Also in adjusting the body we recognize two sitting postures: thelotus-posture and the half-lotus posture that contribute to helping one calmthe mind (site) Secondpractice is the adjustment of breathing. The majority of benefits composed fromZen meditation are closely tied to the practice of breathing. Zen breathing is a shift from unconscious,involuntary breathing to conscious, voluntary breathing (site) This means thatZen meditation is a way of regulating the unconscious-autonomic order of ourbeing. This exercise has the effect of bringing together one’s mind-body withfresh life-energy and exposing negative and toxic energy out of the ones system.Zen breathing has a way of naturally increasing the positive correlationbetween the activity of the autonomic nervous system and emotion( site) Neurophysiologically,it just so happens that the center where breathing is regulated and the regionwhere emotion is generated coincide with each other(site)This means that theconscious breathing psychologically affects the pattern of how one generatesemotion, and at the same time it also has a neurophysiological effect on howthe autonomous activity of the unconscious is regulated. Lastand final practice is adjusting the mind. Once the first two practices arecovered the next is to adjust the mind.
This means that we consciously move toenter a state of meditation. Meditation conditions one to sit with their selfand psychologically isolate themselves from the external world. With this, oneenters into an internal world of psyche(Site). Once an individual tries toenter the world of psych?, a lot of things start surfacing in the field of thepersons meditative awareness.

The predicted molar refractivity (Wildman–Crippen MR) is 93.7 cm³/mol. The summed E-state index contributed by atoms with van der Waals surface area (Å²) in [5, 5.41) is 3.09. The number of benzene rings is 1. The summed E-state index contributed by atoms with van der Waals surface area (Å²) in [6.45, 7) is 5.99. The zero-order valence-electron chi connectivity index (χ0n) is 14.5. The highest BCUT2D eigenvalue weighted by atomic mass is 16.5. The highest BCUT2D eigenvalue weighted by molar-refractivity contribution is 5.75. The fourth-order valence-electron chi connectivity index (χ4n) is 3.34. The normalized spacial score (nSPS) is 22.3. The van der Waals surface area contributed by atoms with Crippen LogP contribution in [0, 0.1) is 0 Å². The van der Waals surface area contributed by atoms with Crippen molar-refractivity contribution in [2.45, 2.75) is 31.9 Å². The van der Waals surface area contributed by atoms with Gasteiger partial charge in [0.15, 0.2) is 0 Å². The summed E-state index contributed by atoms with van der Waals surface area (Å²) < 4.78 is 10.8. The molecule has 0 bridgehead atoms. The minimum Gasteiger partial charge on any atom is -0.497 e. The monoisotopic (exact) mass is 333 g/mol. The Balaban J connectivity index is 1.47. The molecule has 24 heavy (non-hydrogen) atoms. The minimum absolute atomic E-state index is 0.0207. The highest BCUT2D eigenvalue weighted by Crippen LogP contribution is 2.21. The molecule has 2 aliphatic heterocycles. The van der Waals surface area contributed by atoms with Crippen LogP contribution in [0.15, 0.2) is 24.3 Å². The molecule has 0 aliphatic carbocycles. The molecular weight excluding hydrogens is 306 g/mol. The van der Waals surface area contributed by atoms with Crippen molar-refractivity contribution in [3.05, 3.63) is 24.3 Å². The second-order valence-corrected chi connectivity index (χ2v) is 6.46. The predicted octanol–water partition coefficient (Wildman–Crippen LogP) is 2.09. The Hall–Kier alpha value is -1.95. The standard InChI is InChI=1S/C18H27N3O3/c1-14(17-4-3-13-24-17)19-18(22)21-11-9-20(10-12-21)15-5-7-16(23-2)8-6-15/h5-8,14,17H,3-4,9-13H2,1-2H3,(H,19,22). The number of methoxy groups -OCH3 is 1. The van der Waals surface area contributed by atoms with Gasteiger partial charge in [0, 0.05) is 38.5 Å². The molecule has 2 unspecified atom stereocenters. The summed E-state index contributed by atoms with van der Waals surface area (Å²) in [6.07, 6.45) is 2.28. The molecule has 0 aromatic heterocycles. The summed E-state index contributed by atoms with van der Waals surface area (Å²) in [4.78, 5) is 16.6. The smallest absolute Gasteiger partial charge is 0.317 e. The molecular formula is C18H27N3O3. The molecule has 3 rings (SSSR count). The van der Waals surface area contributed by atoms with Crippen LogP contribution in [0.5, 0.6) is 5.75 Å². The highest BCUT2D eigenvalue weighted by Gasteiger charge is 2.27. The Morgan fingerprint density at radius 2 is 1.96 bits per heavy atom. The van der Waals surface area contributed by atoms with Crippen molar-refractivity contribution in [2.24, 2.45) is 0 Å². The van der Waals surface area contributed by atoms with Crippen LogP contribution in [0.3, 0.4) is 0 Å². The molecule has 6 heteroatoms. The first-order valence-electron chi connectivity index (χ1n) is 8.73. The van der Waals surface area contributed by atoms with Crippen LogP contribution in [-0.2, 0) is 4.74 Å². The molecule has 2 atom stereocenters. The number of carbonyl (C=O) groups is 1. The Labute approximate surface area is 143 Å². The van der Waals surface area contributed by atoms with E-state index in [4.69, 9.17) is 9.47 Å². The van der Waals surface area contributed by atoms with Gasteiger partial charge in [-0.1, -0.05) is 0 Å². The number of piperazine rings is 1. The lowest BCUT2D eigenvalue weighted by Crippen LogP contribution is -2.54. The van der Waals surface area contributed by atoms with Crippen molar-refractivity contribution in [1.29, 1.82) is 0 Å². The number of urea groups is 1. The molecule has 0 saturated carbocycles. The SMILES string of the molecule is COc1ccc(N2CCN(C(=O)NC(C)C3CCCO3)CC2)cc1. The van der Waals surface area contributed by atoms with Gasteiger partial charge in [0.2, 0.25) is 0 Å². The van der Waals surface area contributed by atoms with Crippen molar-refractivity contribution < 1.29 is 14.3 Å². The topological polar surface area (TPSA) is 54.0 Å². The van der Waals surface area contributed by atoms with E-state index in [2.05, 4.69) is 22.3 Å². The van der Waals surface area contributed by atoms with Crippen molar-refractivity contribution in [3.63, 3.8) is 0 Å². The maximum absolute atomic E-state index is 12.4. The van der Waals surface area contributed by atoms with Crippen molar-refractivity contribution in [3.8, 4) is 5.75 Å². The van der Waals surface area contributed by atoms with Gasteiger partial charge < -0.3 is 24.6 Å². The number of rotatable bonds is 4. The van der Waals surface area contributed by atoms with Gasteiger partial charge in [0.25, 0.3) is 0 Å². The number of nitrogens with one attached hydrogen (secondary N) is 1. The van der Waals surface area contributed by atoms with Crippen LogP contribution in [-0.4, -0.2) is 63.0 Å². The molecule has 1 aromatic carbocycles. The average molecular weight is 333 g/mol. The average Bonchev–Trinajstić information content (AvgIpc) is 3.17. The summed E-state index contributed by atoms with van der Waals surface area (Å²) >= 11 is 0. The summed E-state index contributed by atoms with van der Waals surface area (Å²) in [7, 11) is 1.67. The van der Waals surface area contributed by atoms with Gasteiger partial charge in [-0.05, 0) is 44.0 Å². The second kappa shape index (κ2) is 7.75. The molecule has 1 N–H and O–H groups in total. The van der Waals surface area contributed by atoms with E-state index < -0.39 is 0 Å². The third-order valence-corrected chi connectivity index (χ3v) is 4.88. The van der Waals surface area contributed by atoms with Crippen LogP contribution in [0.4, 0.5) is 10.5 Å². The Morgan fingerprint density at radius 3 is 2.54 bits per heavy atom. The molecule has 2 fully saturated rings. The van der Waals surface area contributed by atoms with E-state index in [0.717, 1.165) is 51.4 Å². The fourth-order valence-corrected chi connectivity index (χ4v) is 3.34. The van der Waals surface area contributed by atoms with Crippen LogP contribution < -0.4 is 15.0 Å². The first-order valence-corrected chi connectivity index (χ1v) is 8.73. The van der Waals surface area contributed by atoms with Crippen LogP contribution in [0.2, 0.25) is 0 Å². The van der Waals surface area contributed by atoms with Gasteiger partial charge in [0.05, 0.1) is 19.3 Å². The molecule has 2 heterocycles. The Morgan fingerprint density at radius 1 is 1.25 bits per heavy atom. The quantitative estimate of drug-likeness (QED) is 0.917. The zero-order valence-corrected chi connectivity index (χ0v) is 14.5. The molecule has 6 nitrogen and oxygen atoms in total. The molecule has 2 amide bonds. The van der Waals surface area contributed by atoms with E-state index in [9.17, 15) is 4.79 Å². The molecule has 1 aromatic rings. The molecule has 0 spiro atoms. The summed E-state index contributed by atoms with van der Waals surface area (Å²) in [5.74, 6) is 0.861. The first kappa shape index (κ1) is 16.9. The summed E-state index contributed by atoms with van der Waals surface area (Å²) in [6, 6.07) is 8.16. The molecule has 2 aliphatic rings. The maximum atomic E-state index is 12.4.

These are mostly things that have negativelyimpacted the history of someones life, or things the individual has consciouslytried to suppress over time for various reasons. A psychological reason that aperson experiences these acts of refreshed suppressed memories is due to thefact that the person has lowered the level of conscious activity, by assumingthe meditation posture, and doing the breathing exercise(site) As an individualcontinues these practices they come to experience the concept “no mind” whichmean “there is no conscious activity of the mind that is associated withego-consciousness in the everyday standpoint” (site) In other word, no-mind isa free mind that is not delimited by ideas, desires, and images. Helping oneremove themselves from cognitive negativity.EffectsSince we have revealedsome historical context in Buddhism and broke down the key practices in Zenreflection we will take a look at how these practices have added to enhancingpeople groups mental state and physical state (internally and externally).Presently we concentrate on the impacts of different reflective practices onthree markers of internal physical wellbeing, one marker of external wellbeing,and one marker of mental wellbeing. For the internal physical health, we willlook at the immune system activity, cardiovascular health and pain perception.For the external physical health portion, we will look at how meditation effectthe Epigenetic Clock.
For our final marker we will look at the mental healthaspect such as emotional regulation and psychological state. For each, we summarizethe literature linking the health-related indicator to meditative practice.